I have never liked cheques. I wish the whole world operated on cold, hard, cash. Can you buy bread with a cheque? No, you have to wait faithfully on that piece of paper to ‘mature’ before you can visit the ATM and withdraw your cash. And woe unto thee should there be an inconvenient public holiday between you and the maturity of your baby cheque, ha ha ha! As one of my dearest friends, Janice, likes to say, “You will sing songs” (usually said in an ominous tone to mean that unpleasant times lie ahead).
Anyhow this story started with a baby cheque.
I was working in Kampala, Uganda, for not a lot of money. I was working there because when the opportunity arose, I knew I had to take it. I had to experience something outside of my normal. I wanted to have stories to tell my future children. Most of all, I wanted to prove (to myself) that I could truly be ok by myself. This was the first time I was truly independent, away from home, family and that most treasured financial safety net: Bank of Mum and Dad (BOMAD). Yes, I have been very fortunate to have parents financially able to chip in when things are tough.
So, it was one of those days when a long weekend loomed between me and my baby cheque. I was doing badly, very badly, to be honest. It was a combination of adjusting to a new place, learning a new currency in an expensive city and looking for liveable rented accommodation. This is the one time in my life when I could honestly say I didn’t have two coins to rub together, more like one coin to bang against the edge of my shoe- ha ha ha! I was living in the servant quarters of a friend of a friend, so luckily, I wasn’t paying rent. The situation was temporary though, a soft landing while I looked for a place to rent. Now, it was a Friday and all I had between me and poverty were two 500-shilling coins (roughly KSh 40). The fare home was Ksh 1,500. My infant cheque was not going to mature any day before Wednesday the next week, so what now? I thought through my options. Funny enough, it never occurred to me to ask anyone for money. I don’t know why, it didn’t even register as an option in my mind. Perhaps it was pride, or fear, or a combination of both.
So Friday 5.00 p.m. arrived and I started walking to the Eastern gate of Makerere- the office where I worked was based in the campus then- as I contemplated my options. There was only one thing to do, and that was walk. Google Maps tells me that it’s 5.6 km from that gate to Komamboga. And so I began to walk. All the way down Gayaza Road to the roundabout and up to Kalerwe market. Past the market, past the crazy traffic and the even crazier drivers. After Kalerwe and before Kanyanya lies a very long, straight stretch of road- longer even, if you are on foot. The one thing I remember on this route is a signboard for a church called ‘Mountain of Fire and Miracles Revival’ or something of the sort. I always giggle when I come across such church names. Mountain of fire! Are we sure we want to go there?! And then I was at Kanyanya, another name that never failed to draw a chuckle out of me- Kanyanya- a small tomato!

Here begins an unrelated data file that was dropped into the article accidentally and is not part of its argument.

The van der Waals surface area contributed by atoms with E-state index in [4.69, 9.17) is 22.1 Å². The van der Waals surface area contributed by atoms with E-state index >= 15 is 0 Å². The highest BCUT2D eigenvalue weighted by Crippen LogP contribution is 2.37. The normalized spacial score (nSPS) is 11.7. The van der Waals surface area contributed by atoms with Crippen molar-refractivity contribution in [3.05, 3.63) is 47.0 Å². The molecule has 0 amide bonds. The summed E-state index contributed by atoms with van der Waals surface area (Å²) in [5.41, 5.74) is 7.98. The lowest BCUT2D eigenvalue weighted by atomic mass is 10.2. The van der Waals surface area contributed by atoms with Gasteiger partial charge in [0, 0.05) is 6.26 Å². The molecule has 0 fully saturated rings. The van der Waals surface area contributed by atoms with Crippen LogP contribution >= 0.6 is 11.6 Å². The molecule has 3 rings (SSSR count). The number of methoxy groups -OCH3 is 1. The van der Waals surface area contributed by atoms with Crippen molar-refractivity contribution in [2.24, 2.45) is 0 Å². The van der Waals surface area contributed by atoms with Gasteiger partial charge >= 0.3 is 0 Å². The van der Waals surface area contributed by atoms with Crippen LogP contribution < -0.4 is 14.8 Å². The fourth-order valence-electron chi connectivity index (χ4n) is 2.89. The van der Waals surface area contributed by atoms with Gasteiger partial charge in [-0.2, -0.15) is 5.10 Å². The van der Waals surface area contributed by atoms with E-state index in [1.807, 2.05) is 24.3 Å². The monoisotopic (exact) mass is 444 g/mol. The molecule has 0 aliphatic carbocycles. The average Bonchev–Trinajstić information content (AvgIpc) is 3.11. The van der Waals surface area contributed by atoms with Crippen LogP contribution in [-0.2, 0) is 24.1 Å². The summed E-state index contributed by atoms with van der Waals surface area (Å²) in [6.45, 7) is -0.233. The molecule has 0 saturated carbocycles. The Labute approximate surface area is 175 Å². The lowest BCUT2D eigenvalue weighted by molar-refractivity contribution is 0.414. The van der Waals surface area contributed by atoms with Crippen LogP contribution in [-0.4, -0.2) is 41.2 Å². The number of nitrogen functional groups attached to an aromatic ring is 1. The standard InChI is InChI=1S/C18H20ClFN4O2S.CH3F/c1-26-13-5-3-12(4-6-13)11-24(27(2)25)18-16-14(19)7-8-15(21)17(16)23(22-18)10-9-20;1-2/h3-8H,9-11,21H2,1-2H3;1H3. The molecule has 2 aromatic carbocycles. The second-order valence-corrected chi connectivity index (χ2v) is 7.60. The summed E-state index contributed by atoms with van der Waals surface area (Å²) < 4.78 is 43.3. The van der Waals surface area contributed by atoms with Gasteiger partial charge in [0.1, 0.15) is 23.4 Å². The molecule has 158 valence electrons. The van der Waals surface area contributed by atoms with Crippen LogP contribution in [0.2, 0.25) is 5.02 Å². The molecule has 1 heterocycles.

When I got to Kanyanya I knew I was almost home, just a few minutes more- 2.2 kilometres- to Komamboga, the beautiful, quiet residential area where my SQ was located, at the back of a lovely home belonging to a retired academic. I walked on, and on. Me, my baby cheque and my twin 500-shilling coins. These were the coins that would eventually get me to work the following Monday.
I got home. I remember even now the house at Komamboga so well; the large, imposing gate, the tall lush trees that shed a shower of leaves every day along the drive, the beautiful grassy lawn at the back where I washed my clothes, even the household dog that came to like me- eventually. I cooked in a tiny outhouse. My permanent possessions were my shoes and clothes- that was it. I also remember questioning the wisdom of my move, day in, day out. When would it get better? When would I have friends? When would I ever feel at home in this strange land that I had chosen for myself?
That was an unsettling time in my life, but looking back, I’m glad it happened. I’m glad I know what it feels like to walk a long, long way home because you have no money. I appreciate the loneliness then, when I only had God for company. I know what it’s like to be at the receiving end of help and mercy (it’s much, much easier to be on the giving end).
Sometimes life can feel like that hot, long walk- endless, uncomfortable and unchanging. But one thought has always kept me going when life is at its worst- this too shall pass.